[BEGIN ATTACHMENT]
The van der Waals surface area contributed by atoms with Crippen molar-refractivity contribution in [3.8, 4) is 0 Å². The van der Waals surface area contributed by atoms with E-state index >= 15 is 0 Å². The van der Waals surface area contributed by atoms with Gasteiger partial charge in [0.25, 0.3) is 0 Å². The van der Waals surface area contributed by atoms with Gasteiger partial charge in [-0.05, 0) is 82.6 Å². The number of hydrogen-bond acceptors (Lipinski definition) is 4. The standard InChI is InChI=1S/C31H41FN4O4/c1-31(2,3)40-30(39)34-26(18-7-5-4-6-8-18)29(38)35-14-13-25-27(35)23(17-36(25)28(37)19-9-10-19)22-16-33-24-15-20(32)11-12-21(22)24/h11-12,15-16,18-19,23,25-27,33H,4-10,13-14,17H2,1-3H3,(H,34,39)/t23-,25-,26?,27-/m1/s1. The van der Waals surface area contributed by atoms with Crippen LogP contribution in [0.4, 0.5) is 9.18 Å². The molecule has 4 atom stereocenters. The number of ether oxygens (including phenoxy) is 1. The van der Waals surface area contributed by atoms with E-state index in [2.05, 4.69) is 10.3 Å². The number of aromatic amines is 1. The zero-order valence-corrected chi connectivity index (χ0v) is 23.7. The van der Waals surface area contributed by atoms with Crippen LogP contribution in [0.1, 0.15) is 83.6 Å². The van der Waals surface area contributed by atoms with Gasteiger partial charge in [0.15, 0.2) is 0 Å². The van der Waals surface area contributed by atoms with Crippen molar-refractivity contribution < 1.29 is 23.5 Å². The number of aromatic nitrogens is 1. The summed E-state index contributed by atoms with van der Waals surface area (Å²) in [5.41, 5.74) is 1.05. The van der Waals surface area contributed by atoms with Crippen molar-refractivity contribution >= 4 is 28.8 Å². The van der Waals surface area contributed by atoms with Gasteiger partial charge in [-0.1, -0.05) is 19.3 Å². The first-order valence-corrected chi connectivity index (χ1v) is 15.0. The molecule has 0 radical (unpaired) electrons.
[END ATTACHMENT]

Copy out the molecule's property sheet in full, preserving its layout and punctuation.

The van der Waals surface area contributed by atoms with Crippen molar-refractivity contribution in [3.8, 4) is 0 Å². The van der Waals surface area contributed by atoms with E-state index >= 15 is 0 Å². The van der Waals surface area contributed by atoms with Gasteiger partial charge in [0.25, 0.3) is 0 Å². The van der Waals surface area contributed by atoms with Gasteiger partial charge in [-0.05, 0) is 82.6 Å². The number of hydrogen-bond acceptors (Lipinski definition) is 4. The standard InChI is InChI=1S/C31H41FN4O4/c1-31(2,3)40-30(39)34-26(18-7-5-4-6-8-18)29(38)35-14-13-25-27(35)23(17-36(25)28(37)19-9-10-19)22-16-33-24-15-20(32)11-12-21(22)24/h11-12,15-16,18-19,23,25-27,33H,4-10,13-14,17H2,1-3H3,(H,34,39)/t23-,25-,26?,27-/m1/s1. The van der Waals surface area contributed by atoms with Crippen LogP contribution in [0.4, 0.5) is 9.18 Å². The molecule has 4 atom stereocenters. The number of ether oxygens (including phenoxy) is 1. The van der Waals surface area contributed by atoms with E-state index in [2.05, 4.69) is 10.3 Å². The number of aromatic amines is 1. The zero-order valence-corrected chi connectivity index (χ0v) is 23.7. The van der Waals surface area contributed by atoms with Crippen LogP contribution in [0.1, 0.15) is 83.6 Å². The van der Waals surface area contributed by atoms with Gasteiger partial charge in [0.15, 0.2) is 0 Å². The van der Waals surface area contributed by atoms with Crippen molar-refractivity contribution < 1.29 is 23.5 Å². The number of aromatic nitrogens is 1. The summed E-state index contributed by atoms with van der Waals surface area (Å²) in [5.41, 5.74) is 1.05. The van der Waals surface area contributed by atoms with Crippen molar-refractivity contribution >= 4 is 28.8 Å². The van der Waals surface area contributed by atoms with Gasteiger partial charge in [-0.1, -0.05) is 19.3 Å². The first-order valence-corrected chi connectivity index (χ1v) is 15.0. The molecule has 0 radical (unpaired) electrons.